PubMed Changes at the Front Door

1 04 2009

pubmed-logoThis blog has repeatedly discussed the recent and upcoming changes to PubMed (see links below). I didn’t try to hide that I was not impressed with -nor very fond of- most of the changes. But despite these feelings, shared by many (librarians?), the introduced changes are there to stay, whereas the announced changes are about to be implemented…… SOON, VERY SOON!

The most salient changes are the disappearance of the Single Citation Matcher, the Tabs (Limit, Preview/Index, Clipboard, History, etc.) and the Blue Side Bar. Full text icons are already gone (i.e. the green page icon indicating free full text).

Factually, this means that in a short while you can only use the Advanced Search. It will no longer be optional. Besides the shortcomings of this feature (see previous posts), it will also mean that a complex search (when you need to look up MeSH) will take much longer. As discussed before, using “The Index of Fields in the Advanced Search” is not very suitable for this purpose.

As you may know, multi-word terms words are now split and separately searched in all fields instead of searched as one term in title and abstract (ATM or Automatic Term Mapping)* or as Michelle Kraft of the Krafty Librarian” describes it: ATM is basically just Googlizing the search process.

To get a complete picture of the upcoming changes, I recommend the excellent post of Michelle Kraft describing all these changes in detail (see here).
Michelle also refers to two valuable information sources:

To be honest, I fear the upcoming changes. Personally, I already switched to the OVID interface to search MEDLINE, but I’m afraid of how it will affect the search courses we give and the way the patrons will search PubMed. Given the past experiences (usage of wrong MeSH, too easy use of limits, no use of Clinical Queries), I’m not very confident about it.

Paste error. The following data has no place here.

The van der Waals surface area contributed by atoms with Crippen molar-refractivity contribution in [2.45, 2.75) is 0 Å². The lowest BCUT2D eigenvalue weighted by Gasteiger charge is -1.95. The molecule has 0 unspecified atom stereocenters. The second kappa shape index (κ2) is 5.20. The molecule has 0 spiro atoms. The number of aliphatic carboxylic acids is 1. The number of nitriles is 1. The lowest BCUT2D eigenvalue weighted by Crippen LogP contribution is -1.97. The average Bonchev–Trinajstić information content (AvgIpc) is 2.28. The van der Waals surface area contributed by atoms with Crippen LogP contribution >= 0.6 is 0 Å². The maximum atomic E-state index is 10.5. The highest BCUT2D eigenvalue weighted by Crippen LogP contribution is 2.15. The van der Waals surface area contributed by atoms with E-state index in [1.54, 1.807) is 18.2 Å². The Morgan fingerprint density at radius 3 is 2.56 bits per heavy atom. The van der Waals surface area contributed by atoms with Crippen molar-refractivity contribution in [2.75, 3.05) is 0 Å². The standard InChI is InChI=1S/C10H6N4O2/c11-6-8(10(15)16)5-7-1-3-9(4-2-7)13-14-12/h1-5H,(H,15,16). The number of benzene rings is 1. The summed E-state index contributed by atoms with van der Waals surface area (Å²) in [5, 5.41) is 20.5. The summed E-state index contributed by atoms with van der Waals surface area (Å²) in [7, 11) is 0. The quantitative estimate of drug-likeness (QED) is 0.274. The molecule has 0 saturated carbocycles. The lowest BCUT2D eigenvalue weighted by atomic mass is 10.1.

Note: *the mapping process with MeSH terms remains unchanged.

You may also want to read:




10 responses

1 04 2009
Anne Marie Cunningham

I don’t see what is wrong with googilizing the search process. As you point out it is still possible to use OVID, and surely putting phrases in quotes works the same way as in google?
I never use MeSH in pubmed. For that I use OVID. To me, Pubmed should be an easy to use way of accessing Medline. So making it simpler will encourage people to use it rather than just googling. The think that would most improve Pubmed for me is the option to look at citations as in Google scholar.
Anne Marie

1 04 2009

Anne Marie, I didn’t expect it, but the medical students we train on PubMed really, really love MeSH. They like the control and the term suggestions and just seeing right away how to limit to some of the subheadings and such, and often find this easier than just entering a Google-like search in the search box.

1 04 2009
Anne Marie Cunningham

OK… I’m trying to think of one ofthe times I recently used Pubmed to look for clinical info. I was seeing a patient with Marfan’s syndrome with a student. She had anaemia and the student wondered if this might be a complication of Marfan’s. How would using MeSH help in a situation like this?
I’m very willing to learn how to improve my own clinical searching!
Anne Marie

6 04 2009

Do you know when ‘Soon, very soon…’ will be? I saw these changes announced in PubMed’s Technical Bulletin in November/December 2008, where the timeframe was worded as ‘In the near future’. Ever since, I’ve been dreading the impending change, especially since I could just see it happening on the day of one of our instructions (bye bye screencasts etc…). So far, nothing yet. Any news as to when this will happen, approximately?

10 04 2009
a user

@bianca The change will not be instant, and there will be notice, don’t worry about that.